Translated by B.A. Rowley


Previously posted on 2 November 2018

Example and imitation

In the first period of life, from the first to the seventh year the child is mainly an imitating being. But we have to understand this in the broadest sense of the word. […] In relation to these things people sometimes ask for advice at one or the other event. So, for example, a father once complained to me about his five-year-old child. ‘What did this five-year-old child do? ‘ I asked. ‘It stole ‘, said the father unhappily. I told him: ‘Then one must first consider how the theft actually took place.’ Then he told me, that the child had not actually stolen out of wickedness. He had taken money from the drawer of his mother and purchased sweets. Afterwards he divided the sweets among the children in the street. So it was not bare selfishness. What actually took place then? Now, every day the child sees the mother take money from the drawer. At the age of five years the child is an imitator. It did not steal; it simply did what he had seen his mother do daily, because the child instinctively considers what the mother does as right. – This is a typical example of the subtleties which one should be aware of when one wants to educate in accordance with the true being of man.

Source (German): Rudolf Steiner – GA 297a – Erziehung zum Leben – Utrecht, 24th February 1921 (p. 19-20)

Translated by Nesta Carsten-Krüger


Previously posted on 26 september 2018

About excercises

What we want to attain through esoteric exercises is to concentrate completely on one thought and afterwards to let an empty space arise in us and to wait for what flows to us as a result of our meditation. What we attain thereby depends on the intensity of the perseverance that we have applied to this. One might think that one gets ahead faster by changing exercises, but the most profound esoterics have always said that they got the furthest by doing the same exercise with patience and perseverance for years.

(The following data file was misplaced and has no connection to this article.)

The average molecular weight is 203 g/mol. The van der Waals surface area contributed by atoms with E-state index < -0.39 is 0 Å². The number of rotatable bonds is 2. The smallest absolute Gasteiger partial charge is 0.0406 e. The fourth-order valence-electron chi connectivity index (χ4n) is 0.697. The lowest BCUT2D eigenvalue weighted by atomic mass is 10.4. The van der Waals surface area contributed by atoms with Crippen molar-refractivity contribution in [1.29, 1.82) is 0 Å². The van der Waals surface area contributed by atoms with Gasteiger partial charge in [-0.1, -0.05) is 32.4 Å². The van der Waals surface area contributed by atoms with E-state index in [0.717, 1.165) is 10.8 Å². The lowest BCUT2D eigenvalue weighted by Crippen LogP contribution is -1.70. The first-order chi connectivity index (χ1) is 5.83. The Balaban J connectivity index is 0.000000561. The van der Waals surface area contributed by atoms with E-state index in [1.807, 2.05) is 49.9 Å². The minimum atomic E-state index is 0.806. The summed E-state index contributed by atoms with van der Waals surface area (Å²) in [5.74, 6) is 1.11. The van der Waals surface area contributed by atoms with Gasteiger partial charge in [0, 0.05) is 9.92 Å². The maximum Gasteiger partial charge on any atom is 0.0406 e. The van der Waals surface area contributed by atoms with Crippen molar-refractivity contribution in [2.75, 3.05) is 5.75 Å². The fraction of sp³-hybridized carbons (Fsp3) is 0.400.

Source: Rudolf Steiner – GA 266 – From the Contents of Esoteric Classes: Esoteric Lessons Part II – Munich, 10th January 1912

Previously posted on March 15, 2018


Painter unknown

Why people reject what they hear through Spiritual Science?  

In all cases where people reject what they hear through Spiritual Science, an instinct of self-preservation is at work; they know that they are incapable of doing the necessary exercises — that is, of practising asceticism in the true sense. A person prompted by the instinct for self-preservation will then say to himself: If these things were to permeate my spiritual life, they would confuse it; I could make nothing of them and therefore I reject them. So it is with a materialistic outlook which refuses to go a step beyond the doctrines of a science it believes to be firmly founded on facts.

Source: Rudolf Steiner – GA 58 – Metamorphoses of the Soul, Vol 1: Lecture 6: Asceticism and Illness – Berlin, 11th November 1909

Translated by Charles Davy and Christian von Arnim

Previously posted on March 14, 2018